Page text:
With roughly 10% of Americans currently out of work, and a disproportionate number of these professionals just so happening to be Baby Boomers in the 46+ age bracket, it’s not surprising that the question of “age discrimination” is on a lot of peoples’ minds — and that many folks are worried about the impact such discrimination might have on their career prospects.
For those folks concerned about this issue, however, I’ve got a simple suggestion to make. Ditch the “age discrimination” label entirely and switch to framing the phenomenon as “experience discrimination” instead. Why? Because I think this terminology is a lot closer to the reality of what’s taking place out there in the market — and will help you avoid falling into a dangerous, unproductive victim mentality. Beyond a few unrepentant bigots, in other words, it’s not going to be your calendar age per se that bothers most hiring managers. It’s going to be the number of years of experience you’ve amassed in your career to date and the employer’s fear that this much experience might mean 1) you want too much money; 2) you won’t be happy in a “lesser” job than you’ve held in the past; and 3) that you think you “know it all” and won’t be adaptable to new systems, processes, and ways of doing things.
Does anybody disagree with this assessment? Does anybody truly think the primary reason older workers might have more trouble finding positions is because employers simply don’t like older people, in general? Boy, I sure hope the world hasn’t come to this! And it would take an awful lot of convincing for me to accept that this is the reality, versus holding to my contention that employers generally are worried about the consequences of having lots of experience, not age itself.
It’s a nuanced argument, for sure, but I believe reframing the concept in this fashion will help a lot of older, more experienced workers deal more effectively with this issue. For starters, it provides immediate hope that we can overcome the obstacle in question, since while there’s not a single thing we can do about our age, aside from the occasional shot of Botox, we have infinitely more ability to take control over how we package, present, and explain our experience to employers. Additionally, if we keep the discussion centered around our level of experience, and not age, we can proactively respond to an employer’s concerns without bringing the “A” word into the equation — and immediately raising the spectre of discrimination lawsuits.
My point-of-view on this issue was also borne out, anecdotally, at a recent professional networking event I attended. When one attendee brought up the subject of age discrimination, expressing anger at the unfair bias he felt many employers displayed today against older candidates, one brave woman stood up and related the following story, in a nutshell:
“While I hear what you’re saying, I don’t think this is really the case. I’m 62 years old, myself, and recently had to hire my own replacement due to the fact that I was moving on to a new company. We received hundreds of candidates in the application process and eventually narrowed the list down to two finalists. One of the finalists was in her late fifties, while the second candidate was much younger and less experienced, at around 35 or so. On paper, the older candidate had TONS more relevant experience and was clearly the obvious choice for us to bring on board. And yet, after we conducted the series of interview rounds, every single person on the hiring team, including myself, agreed to extend the offer to the younger worker, instead. Why? Because the younger worker showed far more intellectual curiosity about the job, asked better questions, seemed to care about our needs more, and came across as much more interested and happy at the thought of doing this work for us. The older candidate, on the other hand, seemed bored throughout the interview process and gave off the impression that she thought she already knew everything about our needs, was entitled to the job, and was hoping to just coast for a few more years into retirement.”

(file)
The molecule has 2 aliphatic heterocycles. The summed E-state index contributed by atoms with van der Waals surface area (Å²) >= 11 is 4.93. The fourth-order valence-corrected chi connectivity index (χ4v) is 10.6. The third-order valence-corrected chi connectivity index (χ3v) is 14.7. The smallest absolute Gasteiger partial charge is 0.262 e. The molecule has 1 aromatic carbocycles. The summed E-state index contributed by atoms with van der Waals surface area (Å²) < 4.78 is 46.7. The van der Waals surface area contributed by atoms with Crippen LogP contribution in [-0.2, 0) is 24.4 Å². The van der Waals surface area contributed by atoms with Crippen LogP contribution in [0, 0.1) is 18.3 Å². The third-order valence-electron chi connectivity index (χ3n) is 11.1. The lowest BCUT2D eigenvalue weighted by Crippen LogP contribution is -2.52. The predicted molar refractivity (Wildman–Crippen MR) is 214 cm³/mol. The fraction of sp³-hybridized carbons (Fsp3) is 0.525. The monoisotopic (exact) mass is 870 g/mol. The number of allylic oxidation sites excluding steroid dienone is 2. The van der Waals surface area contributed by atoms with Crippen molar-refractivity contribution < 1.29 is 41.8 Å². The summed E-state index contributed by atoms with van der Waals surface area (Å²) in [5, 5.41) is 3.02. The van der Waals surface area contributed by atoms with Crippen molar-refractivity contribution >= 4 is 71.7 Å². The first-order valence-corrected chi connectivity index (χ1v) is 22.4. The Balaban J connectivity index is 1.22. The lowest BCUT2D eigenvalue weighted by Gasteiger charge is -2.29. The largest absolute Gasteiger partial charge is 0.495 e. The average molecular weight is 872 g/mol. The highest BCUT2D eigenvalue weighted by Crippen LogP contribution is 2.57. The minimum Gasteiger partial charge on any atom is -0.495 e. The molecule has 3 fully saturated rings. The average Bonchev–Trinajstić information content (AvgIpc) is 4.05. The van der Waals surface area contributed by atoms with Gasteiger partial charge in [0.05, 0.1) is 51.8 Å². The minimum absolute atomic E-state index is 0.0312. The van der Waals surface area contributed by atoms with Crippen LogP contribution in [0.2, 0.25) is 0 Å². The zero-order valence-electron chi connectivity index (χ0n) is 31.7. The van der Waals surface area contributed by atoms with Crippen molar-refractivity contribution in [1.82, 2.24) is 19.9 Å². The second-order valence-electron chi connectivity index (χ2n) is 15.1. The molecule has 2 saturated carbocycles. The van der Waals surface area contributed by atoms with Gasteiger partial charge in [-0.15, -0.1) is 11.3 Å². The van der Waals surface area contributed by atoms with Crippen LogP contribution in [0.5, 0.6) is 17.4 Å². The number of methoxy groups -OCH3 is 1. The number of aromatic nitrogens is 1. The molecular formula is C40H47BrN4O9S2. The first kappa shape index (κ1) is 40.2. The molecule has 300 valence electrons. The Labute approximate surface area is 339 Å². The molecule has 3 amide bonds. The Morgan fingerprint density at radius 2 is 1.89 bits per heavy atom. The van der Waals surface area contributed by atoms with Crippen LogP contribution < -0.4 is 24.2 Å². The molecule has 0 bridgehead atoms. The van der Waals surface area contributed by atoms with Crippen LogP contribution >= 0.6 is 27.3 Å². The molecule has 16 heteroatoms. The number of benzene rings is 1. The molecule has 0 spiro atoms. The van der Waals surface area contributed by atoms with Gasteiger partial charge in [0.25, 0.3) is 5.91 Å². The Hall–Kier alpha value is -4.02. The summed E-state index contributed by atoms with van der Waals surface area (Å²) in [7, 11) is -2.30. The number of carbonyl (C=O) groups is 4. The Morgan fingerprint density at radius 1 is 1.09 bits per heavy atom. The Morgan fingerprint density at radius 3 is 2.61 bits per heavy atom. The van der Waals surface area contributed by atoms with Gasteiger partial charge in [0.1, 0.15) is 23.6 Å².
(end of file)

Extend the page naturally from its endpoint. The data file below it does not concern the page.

Granted, not all older (aka more experienced) candidates have this mentality or give off these same impressions, but enough of them DO that it’s created a damaging stereotype you’ll have to take into account in your interview strategy, like it or not, if you have 20+ years of work history under your belt. Again, though, it’s not an age thing. It’s an experience thing. Don’t let the employer form these kinds of impressions about you, right from the get-go. Do your homework on the company. Arrive full of energy and enthusiastic questions about the job. Make sure your financial expectations are in line with current standards, not simply the number you’ve reached after 20-30 years of promotions, step-raises, and COLA increases. And above all, demonstrate to the hiring manager, if they appear younger than you, that you fully respect their authority within the organization and aren’t discriminating against their youthfulness, in return!